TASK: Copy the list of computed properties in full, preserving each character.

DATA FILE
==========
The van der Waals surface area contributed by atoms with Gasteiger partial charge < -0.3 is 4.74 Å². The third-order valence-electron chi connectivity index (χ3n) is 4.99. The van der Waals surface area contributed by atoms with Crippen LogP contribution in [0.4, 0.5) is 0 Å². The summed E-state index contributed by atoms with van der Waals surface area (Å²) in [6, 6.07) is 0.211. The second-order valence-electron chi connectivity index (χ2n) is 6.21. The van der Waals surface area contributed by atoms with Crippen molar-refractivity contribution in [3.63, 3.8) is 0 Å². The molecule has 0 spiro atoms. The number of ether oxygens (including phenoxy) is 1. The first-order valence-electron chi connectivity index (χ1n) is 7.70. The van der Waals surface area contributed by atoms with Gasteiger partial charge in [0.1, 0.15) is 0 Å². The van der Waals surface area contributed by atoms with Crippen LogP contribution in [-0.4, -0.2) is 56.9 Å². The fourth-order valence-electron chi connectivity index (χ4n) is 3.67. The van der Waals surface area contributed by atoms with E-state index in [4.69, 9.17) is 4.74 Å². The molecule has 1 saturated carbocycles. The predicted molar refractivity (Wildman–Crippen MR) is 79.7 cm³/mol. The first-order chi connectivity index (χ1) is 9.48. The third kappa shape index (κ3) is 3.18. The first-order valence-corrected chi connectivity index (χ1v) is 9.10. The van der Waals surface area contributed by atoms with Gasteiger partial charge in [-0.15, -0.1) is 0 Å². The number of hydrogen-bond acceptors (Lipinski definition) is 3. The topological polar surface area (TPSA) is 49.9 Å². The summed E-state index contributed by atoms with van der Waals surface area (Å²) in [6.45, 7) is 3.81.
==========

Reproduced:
The van der Waals surface area contributed by atoms with Gasteiger partial charge < -0.3 is 4.74 Å². The third-order valence-electron chi connectivity index (χ3n) is 4.99. The van der Waals surface area contributed by atoms with Crippen LogP contribution in [0.4, 0.5) is 0 Å². The summed E-state index contributed by atoms with van der Waals surface area (Å²) in [6, 6.07) is 0.211. The second-order valence-electron chi connectivity index (χ2n) is 6.21. The van der Waals surface area contributed by atoms with Crippen molar-refractivity contribution in [3.63, 3.8) is 0 Å². The molecule has 0 spiro atoms. The number of ether oxygens (including phenoxy) is 1. The first-order valence-electron chi connectivity index (χ1n) is 7.70. The van der Waals surface area contributed by atoms with Gasteiger partial charge in [0.1, 0.15) is 0 Å². The van der Waals surface area contributed by atoms with Crippen LogP contribution in [-0.4, -0.2) is 56.9 Å². The fourth-order valence-electron chi connectivity index (χ4n) is 3.67. The van der Waals surface area contributed by atoms with E-state index in [4.69, 9.17) is 4.74 Å². The molecule has 1 saturated carbocycles. The predicted molar refractivity (Wildman–Crippen MR) is 79.7 cm³/mol. The first-order chi connectivity index (χ1) is 9.48. The third kappa shape index (κ3) is 3.18. The first-order valence-corrected chi connectivity index (χ1v) is 9.10. The van der Waals surface area contributed by atoms with Gasteiger partial charge in [-0.15, -0.1) is 0 Å². The number of hydrogen-bond acceptors (Lipinski definition) is 3. The topological polar surface area (TPSA) is 49.9 Å². The summed E-state index contributed by atoms with van der Waals surface area (Å²) in [6.45, 7) is 3.81.